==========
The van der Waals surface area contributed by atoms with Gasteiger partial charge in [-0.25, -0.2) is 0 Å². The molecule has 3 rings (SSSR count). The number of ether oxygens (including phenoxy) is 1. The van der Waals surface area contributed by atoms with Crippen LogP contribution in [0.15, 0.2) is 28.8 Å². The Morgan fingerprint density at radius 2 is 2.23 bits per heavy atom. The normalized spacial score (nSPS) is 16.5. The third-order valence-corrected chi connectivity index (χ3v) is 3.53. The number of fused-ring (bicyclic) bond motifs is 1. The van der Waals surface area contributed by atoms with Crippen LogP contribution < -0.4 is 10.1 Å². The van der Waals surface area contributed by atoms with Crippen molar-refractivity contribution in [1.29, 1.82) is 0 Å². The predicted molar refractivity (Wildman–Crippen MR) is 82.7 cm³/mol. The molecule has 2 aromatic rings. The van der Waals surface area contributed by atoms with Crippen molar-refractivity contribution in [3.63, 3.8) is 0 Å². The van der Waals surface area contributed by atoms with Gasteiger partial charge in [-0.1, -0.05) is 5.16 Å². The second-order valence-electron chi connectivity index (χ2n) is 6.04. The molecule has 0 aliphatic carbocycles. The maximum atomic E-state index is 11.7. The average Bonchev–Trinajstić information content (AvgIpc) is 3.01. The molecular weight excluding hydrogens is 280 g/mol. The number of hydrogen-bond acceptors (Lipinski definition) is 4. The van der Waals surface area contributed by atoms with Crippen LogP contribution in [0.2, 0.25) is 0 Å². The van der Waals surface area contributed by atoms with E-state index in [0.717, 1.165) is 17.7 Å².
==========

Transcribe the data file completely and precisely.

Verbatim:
The van der Waals surface area contributed by atoms with Gasteiger partial charge in [-0.25, -0.2) is 0 Å². The molecule has 3 rings (SSSR count). The number of ether oxygens (including phenoxy) is 1. The van der Waals surface area contributed by atoms with Crippen LogP contribution in [0.15, 0.2) is 28.8 Å². The Morgan fingerprint density at radius 2 is 2.23 bits per heavy atom. The normalized spacial score (nSPS) is 16.5. The third-order valence-corrected chi connectivity index (χ3v) is 3.53. The number of fused-ring (bicyclic) bond motifs is 1. The van der Waals surface area contributed by atoms with Crippen LogP contribution < -0.4 is 10.1 Å². The van der Waals surface area contributed by atoms with Crippen molar-refractivity contribution in [1.29, 1.82) is 0 Å². The predicted molar refractivity (Wildman–Crippen MR) is 82.7 cm³/mol. The molecule has 2 aromatic rings. The van der Waals surface area contributed by atoms with Crippen molar-refractivity contribution in [3.63, 3.8) is 0 Å². The van der Waals surface area contributed by atoms with Gasteiger partial charge in [-0.1, -0.05) is 5.16 Å². The second-order valence-electron chi connectivity index (χ2n) is 6.04. The molecule has 0 aliphatic carbocycles. The maximum atomic E-state index is 11.7. The average Bonchev–Trinajstić information content (AvgIpc) is 3.01. The molecular weight excluding hydrogens is 280 g/mol. The number of hydrogen-bond acceptors (Lipinski definition) is 4. The van der Waals surface area contributed by atoms with Crippen LogP contribution in [0.2, 0.25) is 0 Å². The van der Waals surface area contributed by atoms with E-state index in [0.717, 1.165) is 17.7 Å².